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Minerva Chirurgica 2005 February;60(1):61-6


language: Italian

Verrucous carcinoma of the esophagus. A case repo

Liberale G., De Simone P., Snoeck R., Féron P., Gelin M., El Nakadi I.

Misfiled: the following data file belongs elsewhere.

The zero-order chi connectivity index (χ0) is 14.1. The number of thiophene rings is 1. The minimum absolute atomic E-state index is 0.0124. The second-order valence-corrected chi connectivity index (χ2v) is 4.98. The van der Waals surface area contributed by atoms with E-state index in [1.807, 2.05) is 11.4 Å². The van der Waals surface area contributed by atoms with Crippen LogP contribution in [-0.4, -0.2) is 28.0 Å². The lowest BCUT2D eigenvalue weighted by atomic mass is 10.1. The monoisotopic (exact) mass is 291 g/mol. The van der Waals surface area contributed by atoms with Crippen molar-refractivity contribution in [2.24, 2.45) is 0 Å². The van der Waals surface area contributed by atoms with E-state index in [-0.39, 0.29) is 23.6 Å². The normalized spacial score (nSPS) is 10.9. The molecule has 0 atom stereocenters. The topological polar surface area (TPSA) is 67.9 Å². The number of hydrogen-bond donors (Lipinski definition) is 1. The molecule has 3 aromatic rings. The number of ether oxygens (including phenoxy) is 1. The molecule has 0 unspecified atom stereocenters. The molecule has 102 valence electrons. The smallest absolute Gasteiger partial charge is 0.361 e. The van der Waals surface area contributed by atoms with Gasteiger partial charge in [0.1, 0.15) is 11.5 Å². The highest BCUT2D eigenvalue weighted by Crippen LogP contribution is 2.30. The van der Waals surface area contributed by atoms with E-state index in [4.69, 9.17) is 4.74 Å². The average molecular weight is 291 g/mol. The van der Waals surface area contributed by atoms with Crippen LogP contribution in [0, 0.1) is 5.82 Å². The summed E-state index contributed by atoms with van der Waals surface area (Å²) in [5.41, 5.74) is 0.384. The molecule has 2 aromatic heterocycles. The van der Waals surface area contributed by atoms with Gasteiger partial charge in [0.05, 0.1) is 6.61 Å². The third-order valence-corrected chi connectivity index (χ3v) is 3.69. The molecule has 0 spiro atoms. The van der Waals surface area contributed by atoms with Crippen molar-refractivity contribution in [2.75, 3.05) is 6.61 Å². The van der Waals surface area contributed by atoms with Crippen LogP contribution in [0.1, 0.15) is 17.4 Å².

Verrucous carcinoma (VC) of the esophagus is a rare variant of squamous cell carcinoma and only 20 cases have so far been reported in the international literature. The neoplasm is usually highly differentiated, presents a slow growth pattern with invasion of surrounding organs rather than blood-borne metastases. Recently, a causative role of human papillomavirus (HPV) has been hypothesized. The case of a patient affected with locally advanced VC of the esophagus and treated by means of local antiviral therapy is reported. A 41-year-old male patient was admitted to our institution for persistent atypical thoracic pain. The imaging techniques (thoracic and abdominal CT scans; upper GI endoscopy; hydrosoluble contrast swallow; endoscopic US) revealed a cauliflower-like protruding esophageal mass, active mucosal mycosis, multiple ulcerations of the distal esophagus, as well as 2 broncho-esophageal fistulas. The neoplasm extended beyond the esophageal wall, infiltrating surrounding cervical and mediastinal organs and the patient presented with secondary esophageal achalasia and right bilobar pneumonia. The histologic specimen was consistent with VC of the esophagus and the presence of HPV infection was detected by means of qualitative PCR assay. The patient was deemed not fit for surgery and a local antiviral treatment with hydroxy-phosphonyl-methoxypropyl-cytosine 5 mg/kg a week was started. After initial response to treatment, the patient presented with sudden progression leading to further broncho-esophageal fistula treated with endoscopic stent placement and ultimate death 6 months after referral to our center. In keeping with international data, our case confirms that esophageal VC has a highly unfavorable outcome, despite its high degree of differentiation and slow growth pattern. The long natural history, the lack of specific symptoms and the presence of coexisting esophageal diseases delay the diagnosis and account for the local advancement of this malignancy. Surgery is the option of choice for early stage lesions and advanced VC does not seem to benefit from current chemotherapeutic regimens. The causative role of HPV and the advancements of molecular pharmacology might allow for effective treatment in high-risk patients.

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